Tomato Root Transformation Followed by Inoculation with Ralstonia Solanacearum for Straightforward Genetic Analysis of Bacterial Wilt Disease

This article has been accepted and is currently in production

Abstract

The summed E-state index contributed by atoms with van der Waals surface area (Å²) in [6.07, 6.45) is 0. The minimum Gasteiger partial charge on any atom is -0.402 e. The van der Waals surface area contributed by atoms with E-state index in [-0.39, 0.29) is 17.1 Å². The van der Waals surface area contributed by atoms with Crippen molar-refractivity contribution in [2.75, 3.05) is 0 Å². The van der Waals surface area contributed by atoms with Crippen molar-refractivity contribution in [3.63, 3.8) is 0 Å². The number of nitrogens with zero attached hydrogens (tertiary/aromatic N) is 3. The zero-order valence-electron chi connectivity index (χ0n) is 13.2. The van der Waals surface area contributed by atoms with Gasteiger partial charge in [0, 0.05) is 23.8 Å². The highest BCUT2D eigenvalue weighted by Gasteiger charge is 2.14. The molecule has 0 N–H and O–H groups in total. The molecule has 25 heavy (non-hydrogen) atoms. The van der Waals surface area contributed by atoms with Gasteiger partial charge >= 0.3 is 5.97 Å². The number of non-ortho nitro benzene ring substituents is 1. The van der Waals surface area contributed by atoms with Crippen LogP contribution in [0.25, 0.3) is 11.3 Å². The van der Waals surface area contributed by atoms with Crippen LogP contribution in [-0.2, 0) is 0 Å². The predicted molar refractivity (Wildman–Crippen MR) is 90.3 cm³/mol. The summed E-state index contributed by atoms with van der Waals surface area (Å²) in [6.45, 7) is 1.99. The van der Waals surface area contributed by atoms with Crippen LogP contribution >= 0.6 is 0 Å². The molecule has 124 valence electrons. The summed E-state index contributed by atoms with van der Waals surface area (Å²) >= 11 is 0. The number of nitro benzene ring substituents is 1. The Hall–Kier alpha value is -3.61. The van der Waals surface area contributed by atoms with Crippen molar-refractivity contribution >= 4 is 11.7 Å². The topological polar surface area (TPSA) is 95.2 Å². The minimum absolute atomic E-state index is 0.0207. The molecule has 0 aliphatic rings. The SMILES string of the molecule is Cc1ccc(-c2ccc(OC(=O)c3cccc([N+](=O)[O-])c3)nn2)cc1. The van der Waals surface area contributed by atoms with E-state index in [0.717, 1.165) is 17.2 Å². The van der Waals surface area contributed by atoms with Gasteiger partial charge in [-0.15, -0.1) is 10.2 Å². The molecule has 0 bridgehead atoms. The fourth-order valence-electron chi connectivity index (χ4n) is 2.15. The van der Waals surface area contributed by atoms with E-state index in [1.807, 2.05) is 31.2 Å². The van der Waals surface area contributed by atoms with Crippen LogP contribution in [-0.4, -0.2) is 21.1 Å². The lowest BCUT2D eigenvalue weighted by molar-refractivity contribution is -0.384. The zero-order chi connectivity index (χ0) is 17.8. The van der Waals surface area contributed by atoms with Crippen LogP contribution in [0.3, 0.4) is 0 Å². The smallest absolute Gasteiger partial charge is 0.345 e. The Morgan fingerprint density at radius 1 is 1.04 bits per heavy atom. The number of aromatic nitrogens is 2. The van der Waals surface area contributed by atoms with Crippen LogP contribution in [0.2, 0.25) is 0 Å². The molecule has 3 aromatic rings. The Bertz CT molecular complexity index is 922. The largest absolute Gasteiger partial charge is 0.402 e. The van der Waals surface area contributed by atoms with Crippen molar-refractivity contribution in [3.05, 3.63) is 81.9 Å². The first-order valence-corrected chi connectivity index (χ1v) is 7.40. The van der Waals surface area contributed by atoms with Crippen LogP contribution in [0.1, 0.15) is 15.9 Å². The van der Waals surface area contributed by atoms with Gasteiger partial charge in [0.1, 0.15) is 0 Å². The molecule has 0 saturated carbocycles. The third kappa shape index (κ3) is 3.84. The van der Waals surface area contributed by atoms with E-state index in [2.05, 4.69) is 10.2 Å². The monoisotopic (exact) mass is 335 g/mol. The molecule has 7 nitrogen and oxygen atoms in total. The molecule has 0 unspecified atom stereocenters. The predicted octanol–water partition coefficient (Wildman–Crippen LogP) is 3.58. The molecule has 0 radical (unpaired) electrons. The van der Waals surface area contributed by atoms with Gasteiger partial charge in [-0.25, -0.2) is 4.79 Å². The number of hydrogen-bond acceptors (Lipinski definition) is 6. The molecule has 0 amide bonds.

Ralstonia solanacearum is a devastating soil borne vascular pathogen that can infect a large range of plant species, causing an important threat to agriculture. However, the Ralstonia model is considerably underexplored in comparison to other models involving bacterial plant pathogens, such as Pseudomonas syringae in Arabidopsis. Research targeted to understanding the interaction between Ralstonia and crop plants is essential to develop sustainable solutions to fight against bacterial wilt disease but is currently hindered by the lack of straightforward experimental assays to characterize the different components of the interaction in native host plants. In this scenario, we have developed a method to perform genetic analysis of Ralstonia infection of tomato, a natural host of Ralstonia. This method is based on Agrobacterium rhizogenes-mediated transformation of tomato roots, followed by Ralstonia soil-drenching inoculation of the resulting plants, containing transformed roots expressing the construct of interest. The versatility of the root transformation assay allows performing either gene overexpression or gene silencing mediated by RNAi. As a proof of concept, we used this method to show that RNAi-mediated silencing of SlCESA6 in tomato roots conferred resistance to Ralstonia. Here, we describe this method in detail, enabling genetic approaches to understand bacterial wilt disease in a relatively short time and with small requirements of equipment and plant growth space.